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Arundale, J. (2000). Editorial. Brit. J. Psychother., 16(3):261-262.

(2000). British Journal of Psychotherapy, 16(3):261-262


Jean Arundale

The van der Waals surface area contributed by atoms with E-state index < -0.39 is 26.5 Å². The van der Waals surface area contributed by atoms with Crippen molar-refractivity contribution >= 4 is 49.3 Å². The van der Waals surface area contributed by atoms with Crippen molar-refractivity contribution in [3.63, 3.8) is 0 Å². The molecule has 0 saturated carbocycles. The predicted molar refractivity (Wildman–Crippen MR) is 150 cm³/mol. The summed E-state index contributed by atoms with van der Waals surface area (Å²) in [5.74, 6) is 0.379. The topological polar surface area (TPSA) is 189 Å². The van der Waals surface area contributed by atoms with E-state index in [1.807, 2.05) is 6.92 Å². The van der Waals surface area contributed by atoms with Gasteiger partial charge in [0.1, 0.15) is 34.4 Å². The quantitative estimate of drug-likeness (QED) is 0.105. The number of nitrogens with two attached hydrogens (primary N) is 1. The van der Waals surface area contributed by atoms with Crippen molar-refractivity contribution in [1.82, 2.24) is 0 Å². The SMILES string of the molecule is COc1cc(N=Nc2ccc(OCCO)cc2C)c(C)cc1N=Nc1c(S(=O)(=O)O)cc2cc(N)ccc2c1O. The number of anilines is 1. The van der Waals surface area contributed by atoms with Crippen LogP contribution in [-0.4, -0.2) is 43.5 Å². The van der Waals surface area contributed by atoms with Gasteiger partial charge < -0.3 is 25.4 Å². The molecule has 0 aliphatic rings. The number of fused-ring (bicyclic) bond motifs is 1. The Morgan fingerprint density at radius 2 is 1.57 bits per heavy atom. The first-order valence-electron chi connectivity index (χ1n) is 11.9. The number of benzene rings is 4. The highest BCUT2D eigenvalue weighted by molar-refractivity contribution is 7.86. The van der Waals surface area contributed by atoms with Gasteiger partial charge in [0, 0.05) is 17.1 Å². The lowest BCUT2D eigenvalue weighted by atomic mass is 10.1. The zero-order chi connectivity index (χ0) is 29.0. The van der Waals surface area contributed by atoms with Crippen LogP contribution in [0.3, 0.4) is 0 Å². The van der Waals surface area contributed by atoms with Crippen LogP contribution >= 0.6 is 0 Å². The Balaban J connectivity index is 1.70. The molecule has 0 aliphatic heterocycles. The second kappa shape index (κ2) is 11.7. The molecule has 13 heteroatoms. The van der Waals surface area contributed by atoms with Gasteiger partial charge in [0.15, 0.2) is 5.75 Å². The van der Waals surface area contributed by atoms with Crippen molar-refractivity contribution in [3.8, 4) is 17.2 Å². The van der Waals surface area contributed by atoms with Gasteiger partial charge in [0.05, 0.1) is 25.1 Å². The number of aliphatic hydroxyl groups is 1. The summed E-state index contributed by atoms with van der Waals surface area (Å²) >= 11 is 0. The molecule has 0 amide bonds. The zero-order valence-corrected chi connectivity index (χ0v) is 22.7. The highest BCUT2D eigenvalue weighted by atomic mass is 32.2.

The concept of the mirror has been considered indispensable to psychotherapists in the quest for the therapeutic discovery of the self, but what aspect of mirroring is needed or meant when so many different uses of the term are available? The pool as the mirror for Narcissus, the joy in the mother's face for Winnicott, or perhaps Lacan's mirror stage when the child gives up his interiority? In the ‘concept of mind’ literature the mirror refers to attunement and reflection, to finding in the analyst's functioning mind the discovery by the patient of a mind of his own; in group analysis the mirror has to do with the discovery of unconscious parts of the self in the group mirror, and so on. In their article on Pirandello's play Six Characters in Search of an Author, Domenico and Giovanna Rita Di Ceglie find parallels to the analytic experience of a particular kind of mirroring with borderline patients. Patients who have had insufficient experience of containment express a need for mirroring of the sort that adds or subtracts nothing, that gives back exactly what is communicated. In this, there is a demand that projective identifications are held unaltered and uninterpreted, repeating identically the original experience, similarly to Pirandello's characters who cannot represent but only repeat or re-enact their story, blurring fiction and reality, leading to the chaos of madness. Helping the more disturbed patients to allow a shared, elaborated meaning and language, a triadic space that allows for real communication and symbol formation, is the process that in the play ends in failure.

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